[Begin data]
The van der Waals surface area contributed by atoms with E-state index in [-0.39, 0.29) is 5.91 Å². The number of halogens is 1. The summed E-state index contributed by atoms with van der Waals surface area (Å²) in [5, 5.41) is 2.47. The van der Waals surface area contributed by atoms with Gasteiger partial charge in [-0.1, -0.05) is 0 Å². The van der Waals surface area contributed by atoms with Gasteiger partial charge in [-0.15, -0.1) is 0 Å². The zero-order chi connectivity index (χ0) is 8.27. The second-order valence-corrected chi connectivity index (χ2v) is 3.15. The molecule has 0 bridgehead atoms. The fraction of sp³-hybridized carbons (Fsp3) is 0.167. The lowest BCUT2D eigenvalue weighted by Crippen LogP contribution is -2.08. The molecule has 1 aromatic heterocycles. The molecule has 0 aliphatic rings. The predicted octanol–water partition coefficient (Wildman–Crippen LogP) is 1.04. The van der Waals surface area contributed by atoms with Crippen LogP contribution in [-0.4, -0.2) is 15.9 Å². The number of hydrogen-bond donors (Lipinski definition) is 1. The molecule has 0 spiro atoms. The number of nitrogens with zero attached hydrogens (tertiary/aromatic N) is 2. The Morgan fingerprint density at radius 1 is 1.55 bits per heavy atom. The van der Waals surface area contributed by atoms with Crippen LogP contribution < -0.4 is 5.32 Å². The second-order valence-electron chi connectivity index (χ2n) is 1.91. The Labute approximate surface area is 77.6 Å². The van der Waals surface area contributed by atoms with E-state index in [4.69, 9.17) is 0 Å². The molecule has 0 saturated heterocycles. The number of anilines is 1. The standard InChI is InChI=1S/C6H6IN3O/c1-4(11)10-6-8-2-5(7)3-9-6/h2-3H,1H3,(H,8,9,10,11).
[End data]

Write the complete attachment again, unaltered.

The van der Waals surface area contributed by atoms with E-state index in [-0.39, 0.29) is 5.91 Å². The number of halogens is 1. The summed E-state index contributed by atoms with van der Waals surface area (Å²) in [5, 5.41) is 2.47. The van der Waals surface area contributed by atoms with Gasteiger partial charge in [-0.1, -0.05) is 0 Å². The van der Waals surface area contributed by atoms with Gasteiger partial charge in [-0.15, -0.1) is 0 Å². The zero-order chi connectivity index (χ0) is 8.27. The second-order valence-corrected chi connectivity index (χ2v) is 3.15. The molecule has 0 bridgehead atoms. The fraction of sp³-hybridized carbons (Fsp3) is 0.167. The lowest BCUT2D eigenvalue weighted by Crippen LogP contribution is -2.08. The molecule has 1 aromatic heterocycles. The molecule has 0 aliphatic rings. The predicted octanol–water partition coefficient (Wildman–Crippen LogP) is 1.04. The van der Waals surface area contributed by atoms with Crippen LogP contribution in [-0.4, -0.2) is 15.9 Å². The number of hydrogen-bond donors (Lipinski definition) is 1. The molecule has 0 spiro atoms. The number of nitrogens with zero attached hydrogens (tertiary/aromatic N) is 2. The Morgan fingerprint density at radius 1 is 1.55 bits per heavy atom. The van der Waals surface area contributed by atoms with Crippen LogP contribution < -0.4 is 5.32 Å². The second-order valence-electron chi connectivity index (χ2n) is 1.91. The Labute approximate surface area is 77.6 Å². The van der Waals surface area contributed by atoms with E-state index in [4.69, 9.17) is 0 Å². The molecule has 0 saturated heterocycles. The number of anilines is 1. The standard InChI is InChI=1S/C6H6IN3O/c1-4(11)10-6-8-2-5(7)3-9-6/h2-3H,1H3,(H,8,9,10,11).